PHOENIX — More than 470,000 Arizonans have filed for unemployment claim in the past six weeks, according to the Arizona Department of Economic Security.
Amy Whelpley is one of many who have lost their job as the novel coronavirus stifles the state's economy.
For almost two months, the mother of three and her two dogs have lived out of the family's 1998 burgundy station wagon after Whelpley lost her job.
Everything they own is now confined to a broken carrier and the front and back seats.
"We’ve never lived in a car," Whelpley said. "We’ve never had this situation. We live paycheck-to-paycheck but we live OK."
According to the Arizona Office of Economic Opportunity, women are bearing the brunt of job losses since March. Female workers represent 57% of all new claims. Women represent 48% of the workforce.
Another challenge for Whelpley is she is still waiting for her tax return and stimulus check.
"I can't get through to the IRS and keep hitting dead ends with programs around here," Whelpley said.
Whelpley says she has reached out to the Family Housing Hub with Maricopa County but was told her family would be split up and there is no room for her two dogs.
However, there is some hope for Whelpley and her family.
Last Tuesday, Phoenix City Council voted unanimously to spend $27 million of CARE funding to help get the homeless off the streets and announced they will start moving people into hotel rooms.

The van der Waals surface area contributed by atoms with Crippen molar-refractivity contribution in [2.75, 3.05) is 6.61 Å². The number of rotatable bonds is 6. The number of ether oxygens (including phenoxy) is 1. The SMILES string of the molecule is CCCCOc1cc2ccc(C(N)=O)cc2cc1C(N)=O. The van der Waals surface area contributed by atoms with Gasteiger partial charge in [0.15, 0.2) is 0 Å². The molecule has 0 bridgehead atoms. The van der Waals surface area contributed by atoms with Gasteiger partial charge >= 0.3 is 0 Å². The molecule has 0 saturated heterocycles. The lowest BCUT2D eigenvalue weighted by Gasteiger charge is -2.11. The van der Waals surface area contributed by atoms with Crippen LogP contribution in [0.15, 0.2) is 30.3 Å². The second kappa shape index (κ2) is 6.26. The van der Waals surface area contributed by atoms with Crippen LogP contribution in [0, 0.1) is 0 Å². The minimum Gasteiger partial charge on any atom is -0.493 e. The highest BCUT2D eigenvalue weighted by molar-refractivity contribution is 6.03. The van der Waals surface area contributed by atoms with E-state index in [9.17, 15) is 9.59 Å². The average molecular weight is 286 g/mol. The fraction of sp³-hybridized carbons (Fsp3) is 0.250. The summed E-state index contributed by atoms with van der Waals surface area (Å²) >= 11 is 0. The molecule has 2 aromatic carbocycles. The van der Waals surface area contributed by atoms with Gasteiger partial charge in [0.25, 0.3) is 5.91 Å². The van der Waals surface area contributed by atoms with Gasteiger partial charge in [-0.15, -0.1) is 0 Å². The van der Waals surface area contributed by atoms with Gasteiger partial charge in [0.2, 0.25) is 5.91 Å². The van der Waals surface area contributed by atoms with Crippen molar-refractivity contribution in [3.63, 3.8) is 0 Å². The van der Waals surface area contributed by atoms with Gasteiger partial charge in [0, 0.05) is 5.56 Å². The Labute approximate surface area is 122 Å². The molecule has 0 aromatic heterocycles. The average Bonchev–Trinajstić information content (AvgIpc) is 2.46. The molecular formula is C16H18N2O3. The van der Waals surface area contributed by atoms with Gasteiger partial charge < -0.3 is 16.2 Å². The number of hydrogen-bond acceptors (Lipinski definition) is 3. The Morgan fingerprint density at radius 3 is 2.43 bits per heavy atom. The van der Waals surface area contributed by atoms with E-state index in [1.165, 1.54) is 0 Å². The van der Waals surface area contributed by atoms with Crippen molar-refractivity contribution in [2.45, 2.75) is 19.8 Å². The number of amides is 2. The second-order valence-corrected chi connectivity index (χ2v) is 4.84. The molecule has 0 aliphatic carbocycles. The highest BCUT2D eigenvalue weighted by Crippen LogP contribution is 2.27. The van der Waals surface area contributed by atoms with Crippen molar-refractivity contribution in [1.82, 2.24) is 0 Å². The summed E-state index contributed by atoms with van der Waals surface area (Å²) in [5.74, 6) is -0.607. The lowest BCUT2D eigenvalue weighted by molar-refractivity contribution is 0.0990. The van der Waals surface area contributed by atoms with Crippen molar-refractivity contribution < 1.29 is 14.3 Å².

City leaders are using federal dollars from the CARES Act, the COVID-19 relief package approved by Congress.
“Our goal continues to be to end homelessness and so you have to understand what challenges each and each person is facing,” Phoenix Mayor Kate Gallego said.
The city is working with service providers and Maricopa County to expand emergency shelters and rapid rehousing for 200 families.
“It has programs for families, single women, single men and our youth,” the mayor says.
The city says there are currently 2,380 unsheltered homeless individuals in Phoenix, which has increased 18% since last year.
Several stakeholders have taken action during the pandemic to help unsheltered people.
Maricopa County has secured temporary locations for vulnerable populations. Circle the City created 48 additional beds for individuals whose tests are pending and 10 beds for individuals confirmed COVID-19 positive.
The city is allocating $3,556,000 for vulnerable and at-risk individuals (seniors) including moving 100 individuals to an emergency shelter in the form of a hotel.
"Some communities have commandeered facilities," Gallego said. "Our program in the City of Phoenix is a voluntary program, so the hotels are interested in working with us and want to be a part of supporting our most vulnerable residents.
The city is currently looking at a hotel around the airport area.
Gallego says the city’s ultimate goal is to end homelessness and that this major step is the start of achieving that beyond the pandemic.
Here's the breakdown of CARE funding:
- $ 2,100,000 for families including emergency shelter expansion of 25 beds, rapid rehousing for 100 additional families and a low-income energy assistance program.
- $ 1,830,000 for single women.
- $ 1,890,000 for single men.
- $ 80,000 for youth initiatives.
- Funding will help provide for a total of 200 Families 555 Individuals.
- $ 11,990,505 will go to COVID-19 Housing and Urban Development Federal Funding Sources.